Early on in director Eugene Jarecki’s documentary about former U.S. president Ronald Reagan, there’s a quote that perfectly underscores how his legacy as a pragmatic centrist has been misrepresented to justify far right policies since his death in 2004.
“Someday it might be worthwhile to find out how images are created. And even more worthwhile to find out how false images come into being,” Reagan said in a 1975 radio broadcast. “All of us have grown up accepting with little question certain images as accurate portraits of public figures – some living, some dead. Seldom do we ever ask if the images are true to the original.”
The audio clip is one of many instances in Reagan when the late 40th U.S. president becomes a prescient commentator on his own life.
“He ended up becoming, at several points in the film, sort of our savior in terms of telling the story,” says Jarecki over the phone from New York. “Very often, whenever we were struggling at the editing console [we] could always say, ‘Let’s go to Reagan. He’s definitely going to contribute something interesting.’”
Reagan will make its broadcast debut tonight (Monday) on HBO, one day after what would’ve been Reagan’s 100th birthday. Jarecki had the idea to create the definitive documentary about the subject while researching the history of American militarism for Why We Fight, which won the Sundance Grand Jury Prize in 2005. He first brought the film to producers at BBC Storyville and then to HBO, both of whom agreed it was time to take a measured look at Reagan’s life.
“I had no idea how significantly Reagan’s thoughts and the phenomenon of Reaganism influenced America until making that film,” he says. “For all the people who talk about Ronald Reagan, for all the attention paid to him in American politics and in our discussions everyday, I was surprised how little people actually know about him – how little I know about him.”
The film opens with images from Reagan’s state funeral and various public figures and pundits from both sides of the political spectrum invoking his name. Through interviews with his sons Ron and Michael, his biographer Edmund Morris, prominent conservative Grover Norquist and members of Reagan’s cabinet, such as his chief of staff James Baker, economic advisor Arthur Laffer and secretary of state George Schultz, the director charts Reagan’s expansive public life, from his acting career and stints as head of the Screen Actors Guild and General Electric spokesman to his California Governorship and eight-year presidential term.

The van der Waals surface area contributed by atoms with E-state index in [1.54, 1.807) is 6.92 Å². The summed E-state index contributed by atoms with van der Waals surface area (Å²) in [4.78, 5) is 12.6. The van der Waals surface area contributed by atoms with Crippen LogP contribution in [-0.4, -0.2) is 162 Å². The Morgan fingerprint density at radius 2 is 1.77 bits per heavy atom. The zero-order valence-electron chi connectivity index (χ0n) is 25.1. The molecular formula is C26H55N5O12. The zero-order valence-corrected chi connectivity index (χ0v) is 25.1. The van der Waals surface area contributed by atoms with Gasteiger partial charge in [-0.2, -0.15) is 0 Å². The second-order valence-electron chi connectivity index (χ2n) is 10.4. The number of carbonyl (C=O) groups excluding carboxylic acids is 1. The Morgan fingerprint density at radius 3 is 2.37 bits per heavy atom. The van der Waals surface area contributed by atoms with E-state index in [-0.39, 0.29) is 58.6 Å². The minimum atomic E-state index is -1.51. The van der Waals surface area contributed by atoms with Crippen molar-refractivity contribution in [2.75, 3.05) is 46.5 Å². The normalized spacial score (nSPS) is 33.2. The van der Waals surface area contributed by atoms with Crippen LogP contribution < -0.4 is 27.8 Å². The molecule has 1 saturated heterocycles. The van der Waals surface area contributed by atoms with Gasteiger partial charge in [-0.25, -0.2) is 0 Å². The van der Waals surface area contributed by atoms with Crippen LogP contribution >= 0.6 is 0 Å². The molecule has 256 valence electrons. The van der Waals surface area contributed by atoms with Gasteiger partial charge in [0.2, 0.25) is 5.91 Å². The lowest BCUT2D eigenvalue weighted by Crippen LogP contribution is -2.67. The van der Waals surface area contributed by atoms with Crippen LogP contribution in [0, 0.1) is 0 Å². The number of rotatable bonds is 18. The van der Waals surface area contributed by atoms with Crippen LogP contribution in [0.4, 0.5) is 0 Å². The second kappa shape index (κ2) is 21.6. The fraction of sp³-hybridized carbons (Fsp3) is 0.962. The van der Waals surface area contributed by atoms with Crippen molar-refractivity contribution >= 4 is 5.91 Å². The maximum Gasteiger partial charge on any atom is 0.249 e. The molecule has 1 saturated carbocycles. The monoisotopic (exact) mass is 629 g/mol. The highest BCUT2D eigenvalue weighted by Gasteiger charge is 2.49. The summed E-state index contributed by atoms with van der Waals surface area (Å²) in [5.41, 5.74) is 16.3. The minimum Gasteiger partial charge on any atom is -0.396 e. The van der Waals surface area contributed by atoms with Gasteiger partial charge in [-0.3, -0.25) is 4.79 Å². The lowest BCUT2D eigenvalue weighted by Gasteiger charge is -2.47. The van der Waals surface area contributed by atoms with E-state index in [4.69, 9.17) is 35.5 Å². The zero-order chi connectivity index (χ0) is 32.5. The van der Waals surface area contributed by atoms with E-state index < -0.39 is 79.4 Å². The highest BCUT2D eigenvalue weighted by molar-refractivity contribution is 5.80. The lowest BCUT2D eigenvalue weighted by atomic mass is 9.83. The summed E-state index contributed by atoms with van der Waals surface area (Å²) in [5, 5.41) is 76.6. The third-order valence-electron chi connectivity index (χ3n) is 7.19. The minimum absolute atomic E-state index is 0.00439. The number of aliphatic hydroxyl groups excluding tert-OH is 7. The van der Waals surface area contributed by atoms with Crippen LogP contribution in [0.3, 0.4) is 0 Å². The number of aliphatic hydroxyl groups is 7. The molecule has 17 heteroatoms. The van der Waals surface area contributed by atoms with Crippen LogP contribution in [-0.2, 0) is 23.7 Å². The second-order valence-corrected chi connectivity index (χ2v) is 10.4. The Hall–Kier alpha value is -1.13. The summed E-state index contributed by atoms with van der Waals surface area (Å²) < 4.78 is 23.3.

Encapsulating the life of a man Jarecki calls “one of the most filmed people in history” took the better part of two and a half years. In addition to an enormous amount of archival research, the interviews were lengthy and far-reaching. He aimed to get the definitive interview on Reagan with each of his subjects and then allowed their commentaries to drive the narrative.
“There’s a special art to trying to do it without a narrator. The benefit of it is you end up with a far more democratic result,” he says. “You end up with a chorus of voices interweaving to provide a complex, textured consensus rather than one single voice, which is much easier to do because you can simply write a script and have someone read it and then basically run a slide show alongside it.”
The portrait that emerges is of a man instrumental in making conservative ideas palatable to the American public through his relatable, folksy demeanor; a man with a deep affinity for working class America but whose economic policies occasionally proved injurious to that constituency.
Though he was charismatic when he needed to be, Reagan wasn’t very introspective when it came to his own life and had few close friends aside from his wife Nancy, making him a somewhat elusive figure. It’s this mysterious quality that Jarecki believes has allowed people like Sarah Palin to project their own ideals on to him.
Jarecki, who describes himself as an “Eisenhower Republican” disillusioned with unsustainable policies of both major political parties, says today’s Republicans simply do not want to hear, for example, that Reagan had gay friends, provided amnesty for illegal immigrants, raised taxes six out of his eight terms, contributed to the deficit and negotiated with governments perceived as America’s enemies.
“I found myself actually finding that I needed to defend him from the misuse of his legacy by people who really do have insane and totally untested and uniformed views about American governance,” says Jarecki. “I had to protect him from them because they use him simply because they want to sell those notions on the American public, whether he would’ve agreed or not.”
Or, as Ron Reagan says in the film, his father was “smarter and better than many on the left think he was and less the giant than many on the right think he was.”
Reagan airs Monday, Feb. 7 at 9pm EST on HBO. Watch the trailer below: